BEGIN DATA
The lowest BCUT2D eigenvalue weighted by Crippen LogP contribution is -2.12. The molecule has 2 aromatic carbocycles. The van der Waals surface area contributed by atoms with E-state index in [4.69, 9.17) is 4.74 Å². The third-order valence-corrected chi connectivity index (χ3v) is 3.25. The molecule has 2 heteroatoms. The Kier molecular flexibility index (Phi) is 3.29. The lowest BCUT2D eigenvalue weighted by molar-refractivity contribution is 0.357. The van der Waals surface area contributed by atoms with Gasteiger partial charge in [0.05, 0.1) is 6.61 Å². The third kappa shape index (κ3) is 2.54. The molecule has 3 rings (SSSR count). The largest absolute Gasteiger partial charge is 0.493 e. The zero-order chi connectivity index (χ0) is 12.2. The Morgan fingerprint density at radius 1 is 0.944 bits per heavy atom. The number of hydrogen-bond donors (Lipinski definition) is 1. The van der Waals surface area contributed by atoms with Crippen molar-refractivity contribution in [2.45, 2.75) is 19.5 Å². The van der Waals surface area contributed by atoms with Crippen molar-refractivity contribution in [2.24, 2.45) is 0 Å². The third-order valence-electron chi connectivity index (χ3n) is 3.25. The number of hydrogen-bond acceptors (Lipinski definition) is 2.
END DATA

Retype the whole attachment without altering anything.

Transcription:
The lowest BCUT2D eigenvalue weighted by Crippen LogP contribution is -2.12. The molecule has 2 aromatic carbocycles. The van der Waals surface area contributed by atoms with E-state index in [4.69, 9.17) is 4.74 Å². The third-order valence-corrected chi connectivity index (χ3v) is 3.25. The molecule has 2 heteroatoms. The Kier molecular flexibility index (Phi) is 3.29. The lowest BCUT2D eigenvalue weighted by molar-refractivity contribution is 0.357. The van der Waals surface area contributed by atoms with Gasteiger partial charge in [0.05, 0.1) is 6.61 Å². The third kappa shape index (κ3) is 2.54. The molecule has 3 rings (SSSR count). The largest absolute Gasteiger partial charge is 0.493 e. The zero-order chi connectivity index (χ0) is 12.2. The Morgan fingerprint density at radius 1 is 0.944 bits per heavy atom. The number of hydrogen-bond donors (Lipinski definition) is 1. The van der Waals surface area contributed by atoms with Crippen molar-refractivity contribution in [2.45, 2.75) is 19.5 Å². The van der Waals surface area contributed by atoms with Crippen molar-refractivity contribution in [2.24, 2.45) is 0 Å². The third-order valence-electron chi connectivity index (χ3n) is 3.25. The number of hydrogen-bond acceptors (Lipinski definition) is 2.